St. Stephen Middle, Macedonia Middle 'SUBMERGED' in history
Published Thursday, April 4, 2019
University of South Carolina underwater archeologist Nathan Fulmer speaks to students at Macedonia Middle. (BCSD photo)
The Lowcountry of South Carolina is rich in history, and if you know what you’re looking for, you can find evidence of pivotal colonial battles, artifacts predating settlements and shipwrecks that tell stories of pirates and plunder.
Charleston alone is home to the second largest historic district in the world – next only to Rome.
Through a grant-funded program created by the University of South Carolina Maritime Research Division, students at two Berkeley County School District schools had the opportunity this year to examine items that bring the rich history to life. They’ve also learned more about what may be in their own backyards.
In its first year, the SUBMERGED: Underwater Archaeology in South Carolina program visited 8th-grade students at St. Stephen Middle and Macedonia Middle. Those behind the program say the goal was simple.
“We want to get the word out,” University of South Carolina underwater archaeologist Ryan Bradley said. “South Carolina is unique due to the amount of submerged history.”
When it comes to the history found in the waters of the Palmetto State, Bradley said there is also a lot of history in the rivers, lakes and streams.
“There are submerged sites, towns in South Carolina lakes,” he said. “…These are things people are interested in that maybe they hadn’t thought a lot about.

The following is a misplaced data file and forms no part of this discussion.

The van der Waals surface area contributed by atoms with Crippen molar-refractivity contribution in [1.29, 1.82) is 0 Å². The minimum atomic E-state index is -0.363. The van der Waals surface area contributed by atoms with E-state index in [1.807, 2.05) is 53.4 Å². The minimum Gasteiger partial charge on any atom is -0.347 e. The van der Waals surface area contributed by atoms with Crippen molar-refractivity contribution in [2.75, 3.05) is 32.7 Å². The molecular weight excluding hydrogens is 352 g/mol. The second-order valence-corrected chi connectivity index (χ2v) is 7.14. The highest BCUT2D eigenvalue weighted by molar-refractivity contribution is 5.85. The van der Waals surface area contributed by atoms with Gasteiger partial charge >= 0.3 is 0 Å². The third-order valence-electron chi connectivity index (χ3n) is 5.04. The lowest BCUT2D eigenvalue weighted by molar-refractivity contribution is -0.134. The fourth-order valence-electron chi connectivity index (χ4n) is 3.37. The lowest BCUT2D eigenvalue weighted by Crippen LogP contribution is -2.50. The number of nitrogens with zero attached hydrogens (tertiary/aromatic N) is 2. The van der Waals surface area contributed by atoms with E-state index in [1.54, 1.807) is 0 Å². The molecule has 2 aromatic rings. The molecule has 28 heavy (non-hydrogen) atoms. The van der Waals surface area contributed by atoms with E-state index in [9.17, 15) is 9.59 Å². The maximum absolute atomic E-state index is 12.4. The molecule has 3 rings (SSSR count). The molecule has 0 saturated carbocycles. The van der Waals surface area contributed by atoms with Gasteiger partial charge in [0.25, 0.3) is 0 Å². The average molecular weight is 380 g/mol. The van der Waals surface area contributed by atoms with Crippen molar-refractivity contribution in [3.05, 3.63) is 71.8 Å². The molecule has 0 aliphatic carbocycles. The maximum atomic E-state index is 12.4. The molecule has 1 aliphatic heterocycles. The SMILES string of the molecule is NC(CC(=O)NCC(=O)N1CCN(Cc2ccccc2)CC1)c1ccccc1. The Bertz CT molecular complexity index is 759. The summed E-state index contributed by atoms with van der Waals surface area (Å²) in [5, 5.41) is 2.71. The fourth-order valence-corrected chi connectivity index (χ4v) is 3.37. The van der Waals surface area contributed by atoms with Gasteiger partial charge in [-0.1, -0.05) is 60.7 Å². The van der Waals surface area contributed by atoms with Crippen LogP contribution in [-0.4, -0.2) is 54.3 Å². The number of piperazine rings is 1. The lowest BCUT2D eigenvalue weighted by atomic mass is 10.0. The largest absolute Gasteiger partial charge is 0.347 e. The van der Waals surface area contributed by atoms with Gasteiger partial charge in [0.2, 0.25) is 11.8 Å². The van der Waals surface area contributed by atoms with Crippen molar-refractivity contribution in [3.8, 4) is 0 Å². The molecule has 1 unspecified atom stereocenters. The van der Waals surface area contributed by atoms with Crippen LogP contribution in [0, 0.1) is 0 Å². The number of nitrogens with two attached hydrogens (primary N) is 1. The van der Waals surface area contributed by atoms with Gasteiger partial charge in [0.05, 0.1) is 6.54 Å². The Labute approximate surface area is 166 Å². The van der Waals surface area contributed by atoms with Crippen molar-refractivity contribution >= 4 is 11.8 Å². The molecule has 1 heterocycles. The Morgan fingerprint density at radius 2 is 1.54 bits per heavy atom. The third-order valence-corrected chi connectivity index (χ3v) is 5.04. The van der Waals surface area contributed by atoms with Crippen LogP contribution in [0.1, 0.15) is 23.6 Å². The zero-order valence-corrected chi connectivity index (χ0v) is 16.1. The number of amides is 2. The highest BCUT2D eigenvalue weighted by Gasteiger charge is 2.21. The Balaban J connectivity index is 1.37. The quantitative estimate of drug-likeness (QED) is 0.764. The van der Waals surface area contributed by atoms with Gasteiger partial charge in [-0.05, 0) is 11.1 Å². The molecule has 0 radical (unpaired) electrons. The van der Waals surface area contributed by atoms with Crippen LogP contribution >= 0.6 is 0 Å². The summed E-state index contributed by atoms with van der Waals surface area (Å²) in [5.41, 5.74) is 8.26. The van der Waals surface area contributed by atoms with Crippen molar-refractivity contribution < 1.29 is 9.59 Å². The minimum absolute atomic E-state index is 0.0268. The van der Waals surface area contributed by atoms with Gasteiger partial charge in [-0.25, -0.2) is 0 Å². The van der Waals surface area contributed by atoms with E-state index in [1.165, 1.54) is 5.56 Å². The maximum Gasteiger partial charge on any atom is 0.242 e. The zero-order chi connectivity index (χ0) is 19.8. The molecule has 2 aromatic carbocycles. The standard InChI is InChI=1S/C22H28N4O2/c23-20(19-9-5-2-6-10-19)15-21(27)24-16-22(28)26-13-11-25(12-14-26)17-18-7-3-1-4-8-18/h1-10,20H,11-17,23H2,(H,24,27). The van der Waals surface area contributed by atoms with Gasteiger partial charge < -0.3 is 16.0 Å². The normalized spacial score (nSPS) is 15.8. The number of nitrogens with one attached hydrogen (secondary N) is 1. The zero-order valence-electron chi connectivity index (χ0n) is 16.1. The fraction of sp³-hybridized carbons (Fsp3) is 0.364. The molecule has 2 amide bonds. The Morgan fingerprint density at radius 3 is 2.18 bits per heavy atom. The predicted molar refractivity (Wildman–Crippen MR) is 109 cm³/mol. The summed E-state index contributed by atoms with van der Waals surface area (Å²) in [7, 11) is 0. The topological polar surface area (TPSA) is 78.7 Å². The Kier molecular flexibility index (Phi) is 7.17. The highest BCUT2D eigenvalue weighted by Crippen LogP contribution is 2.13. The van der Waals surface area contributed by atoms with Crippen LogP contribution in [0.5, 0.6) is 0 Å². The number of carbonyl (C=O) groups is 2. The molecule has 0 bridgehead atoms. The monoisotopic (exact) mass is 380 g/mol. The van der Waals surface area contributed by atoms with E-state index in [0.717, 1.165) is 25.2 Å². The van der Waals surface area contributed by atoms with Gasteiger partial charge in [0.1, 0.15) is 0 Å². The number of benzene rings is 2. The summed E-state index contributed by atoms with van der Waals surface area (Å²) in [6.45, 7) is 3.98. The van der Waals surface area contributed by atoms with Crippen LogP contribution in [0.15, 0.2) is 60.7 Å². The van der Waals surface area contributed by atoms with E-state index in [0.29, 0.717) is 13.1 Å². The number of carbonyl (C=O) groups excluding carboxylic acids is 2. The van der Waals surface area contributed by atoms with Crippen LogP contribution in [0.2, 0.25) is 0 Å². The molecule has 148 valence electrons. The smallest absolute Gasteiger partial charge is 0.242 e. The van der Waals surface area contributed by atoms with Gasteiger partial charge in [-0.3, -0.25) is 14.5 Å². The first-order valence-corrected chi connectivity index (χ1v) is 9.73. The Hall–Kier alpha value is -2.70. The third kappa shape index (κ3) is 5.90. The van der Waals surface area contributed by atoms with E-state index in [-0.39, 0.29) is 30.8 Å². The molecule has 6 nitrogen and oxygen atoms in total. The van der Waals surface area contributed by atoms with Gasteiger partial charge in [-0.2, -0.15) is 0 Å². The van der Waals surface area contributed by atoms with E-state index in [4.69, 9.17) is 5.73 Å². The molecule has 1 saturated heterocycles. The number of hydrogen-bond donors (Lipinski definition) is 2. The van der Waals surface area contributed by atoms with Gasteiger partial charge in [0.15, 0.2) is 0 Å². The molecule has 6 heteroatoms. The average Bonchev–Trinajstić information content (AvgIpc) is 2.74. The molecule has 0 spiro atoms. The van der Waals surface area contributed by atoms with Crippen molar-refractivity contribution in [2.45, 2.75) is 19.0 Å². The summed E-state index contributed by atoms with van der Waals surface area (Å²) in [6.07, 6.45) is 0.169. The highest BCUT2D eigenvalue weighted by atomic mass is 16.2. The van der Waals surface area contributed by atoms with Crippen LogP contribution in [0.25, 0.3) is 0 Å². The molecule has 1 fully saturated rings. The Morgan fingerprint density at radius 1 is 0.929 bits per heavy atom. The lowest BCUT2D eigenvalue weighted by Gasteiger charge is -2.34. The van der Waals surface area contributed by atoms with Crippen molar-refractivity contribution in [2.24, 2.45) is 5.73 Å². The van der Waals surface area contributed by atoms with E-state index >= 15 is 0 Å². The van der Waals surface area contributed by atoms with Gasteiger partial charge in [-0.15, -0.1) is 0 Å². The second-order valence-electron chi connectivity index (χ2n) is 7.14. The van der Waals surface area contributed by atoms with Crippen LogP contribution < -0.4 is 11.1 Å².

As a part of the program, Bradley and other members of his team visited select schools around the state and spoke of what lies under the water and how underwater archeology continues to help us learn about the past. He used studies relating to the H.L. Hunley Submarine as an example.
“We are still investigating our history, and they (students) want people to know about that. We are still trying to figure out what happened with the Hunley and why it went down. What’s wonderful is most of the kids know about the Hunley,” he said.
At Macedonia Middle, students were excited about the visit of University of South Carolina underwater archeologist Nathan Fulmer. Discussion about the Hunley was memorable, as students had already learned some about the submarine used and sunk during the Civil War.
“Our teachers were able to discuss the Hunley with our students and how it relates to the content presented by Submerged,” Macedonia Middle Principal Don Walton said.
Mr. Walton said one of the biggest benefits of the program was that it brought the experience normally packed into a field trip directly to the classroom.
“Submerged was brought to our students, rather than securing funds to support a field trip,” he said.
At St. Stephen Middle, students were fascinated with discussion on shipwrecks and relics supporting the history found beneath the water.
“It (Submerged) exposed our students to a world that they were maybe unaware of,” said St. Stephen Middle instructional coach Forrest Lowe. “They were fascinated – just knowing that there are relics and historic evidence that exists under our waters that we really don’t think about.”
The core of the program was the classroom visit to each school. However, Bradley said he and team members at the university are working on ways to expand the program.
“We hope to provide resources, videos and lesson plan suggestions. We would like to also travel and meet with schools at teacher conferences,” he said.
Berkeley County School District social studies coordinator Brock Beaver described the experience provided by submerged as “absolutely awesome.”
“Just the ability to have an expert come to the school made the program a big deal,” he said. “For the kids, having that experience and being able to ask questions is incredible.”
Beaver said he hopes the experience sparks something in some of the students.
“Our local colleges have these programs (archeology and underwater archeology),” he said. “Maybe some of our students will explore those opportunities.”
* St. Stephen Middle and Macedonia Middle were selected for the Submerged program following an application process.